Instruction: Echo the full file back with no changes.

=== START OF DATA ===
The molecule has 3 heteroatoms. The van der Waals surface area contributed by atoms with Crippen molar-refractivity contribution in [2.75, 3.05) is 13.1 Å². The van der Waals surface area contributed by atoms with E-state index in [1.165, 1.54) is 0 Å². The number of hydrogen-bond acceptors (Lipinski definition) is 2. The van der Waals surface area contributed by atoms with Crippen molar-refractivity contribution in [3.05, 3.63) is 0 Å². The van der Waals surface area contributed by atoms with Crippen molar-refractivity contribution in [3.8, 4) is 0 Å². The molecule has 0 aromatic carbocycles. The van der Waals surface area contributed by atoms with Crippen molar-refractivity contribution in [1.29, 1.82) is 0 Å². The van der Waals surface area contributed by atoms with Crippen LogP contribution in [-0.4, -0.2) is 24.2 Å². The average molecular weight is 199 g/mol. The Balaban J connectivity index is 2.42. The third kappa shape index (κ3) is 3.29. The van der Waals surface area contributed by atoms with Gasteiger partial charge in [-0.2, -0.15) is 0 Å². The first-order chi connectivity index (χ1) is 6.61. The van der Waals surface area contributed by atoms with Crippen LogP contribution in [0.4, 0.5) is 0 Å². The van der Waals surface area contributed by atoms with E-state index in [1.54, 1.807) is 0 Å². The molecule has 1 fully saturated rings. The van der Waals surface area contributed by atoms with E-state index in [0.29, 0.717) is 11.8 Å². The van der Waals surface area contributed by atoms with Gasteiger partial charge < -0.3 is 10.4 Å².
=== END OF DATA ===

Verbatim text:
The molecule has 3 heteroatoms. The van der Waals surface area contributed by atoms with Crippen molar-refractivity contribution in [2.75, 3.05) is 13.1 Å². The van der Waals surface area contributed by atoms with E-state index in [1.165, 1.54) is 0 Å². The number of hydrogen-bond acceptors (Lipinski definition) is 2. The van der Waals surface area contributed by atoms with Crippen molar-refractivity contribution in [3.05, 3.63) is 0 Å². The van der Waals surface area contributed by atoms with Crippen molar-refractivity contribution in [3.8, 4) is 0 Å². The molecule has 0 aromatic carbocycles. The van der Waals surface area contributed by atoms with Crippen molar-refractivity contribution in [1.29, 1.82) is 0 Å². The van der Waals surface area contributed by atoms with Crippen LogP contribution in [-0.4, -0.2) is 24.2 Å². The average molecular weight is 199 g/mol. The Balaban J connectivity index is 2.42. The third kappa shape index (κ3) is 3.29. The van der Waals surface area contributed by atoms with Gasteiger partial charge in [-0.2, -0.15) is 0 Å². The first-order chi connectivity index (χ1) is 6.61. The van der Waals surface area contributed by atoms with Crippen LogP contribution in [0.4, 0.5) is 0 Å². The van der Waals surface area contributed by atoms with E-state index in [1.54, 1.807) is 0 Å². The molecule has 1 fully saturated rings. The van der Waals surface area contributed by atoms with E-state index in [0.29, 0.717) is 11.8 Å². The van der Waals surface area contributed by atoms with Gasteiger partial charge < -0.3 is 10.4 Å².